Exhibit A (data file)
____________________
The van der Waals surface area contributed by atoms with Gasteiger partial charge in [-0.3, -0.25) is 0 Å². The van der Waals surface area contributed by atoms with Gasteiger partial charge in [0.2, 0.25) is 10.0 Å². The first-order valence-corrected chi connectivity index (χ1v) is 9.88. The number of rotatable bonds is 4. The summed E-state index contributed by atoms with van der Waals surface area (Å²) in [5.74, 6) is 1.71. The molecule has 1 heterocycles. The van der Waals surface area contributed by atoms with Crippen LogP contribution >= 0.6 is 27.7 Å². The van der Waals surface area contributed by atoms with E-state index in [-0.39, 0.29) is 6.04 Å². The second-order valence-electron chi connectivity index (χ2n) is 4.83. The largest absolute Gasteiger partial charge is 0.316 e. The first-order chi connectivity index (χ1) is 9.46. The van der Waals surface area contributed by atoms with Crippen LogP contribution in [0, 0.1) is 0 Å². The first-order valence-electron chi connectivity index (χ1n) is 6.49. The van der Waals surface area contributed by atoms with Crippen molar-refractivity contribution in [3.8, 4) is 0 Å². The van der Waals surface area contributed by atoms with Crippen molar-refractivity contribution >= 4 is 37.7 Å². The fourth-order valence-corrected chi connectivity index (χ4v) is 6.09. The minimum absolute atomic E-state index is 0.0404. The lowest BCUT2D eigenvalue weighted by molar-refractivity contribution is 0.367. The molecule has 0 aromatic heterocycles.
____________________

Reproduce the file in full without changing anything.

The van der Waals surface area contributed by atoms with Gasteiger partial charge in [-0.3, -0.25) is 0 Å². The van der Waals surface area contributed by atoms with Gasteiger partial charge in [0.2, 0.25) is 10.0 Å². The first-order valence-corrected chi connectivity index (χ1v) is 9.88. The number of rotatable bonds is 4. The summed E-state index contributed by atoms with van der Waals surface area (Å²) in [5.74, 6) is 1.71. The molecule has 1 heterocycles. The van der Waals surface area contributed by atoms with Crippen LogP contribution >= 0.6 is 27.7 Å². The van der Waals surface area contributed by atoms with E-state index in [-0.39, 0.29) is 6.04 Å². The second-order valence-electron chi connectivity index (χ2n) is 4.83. The largest absolute Gasteiger partial charge is 0.316 e. The first-order chi connectivity index (χ1) is 9.46. The van der Waals surface area contributed by atoms with Crippen LogP contribution in [0, 0.1) is 0 Å². The first-order valence-electron chi connectivity index (χ1n) is 6.49. The van der Waals surface area contributed by atoms with Crippen molar-refractivity contribution in [3.8, 4) is 0 Å². The van der Waals surface area contributed by atoms with Crippen molar-refractivity contribution >= 4 is 37.7 Å². The fourth-order valence-corrected chi connectivity index (χ4v) is 6.09. The minimum absolute atomic E-state index is 0.0404. The lowest BCUT2D eigenvalue weighted by molar-refractivity contribution is 0.367. The molecule has 0 aromatic heterocycles.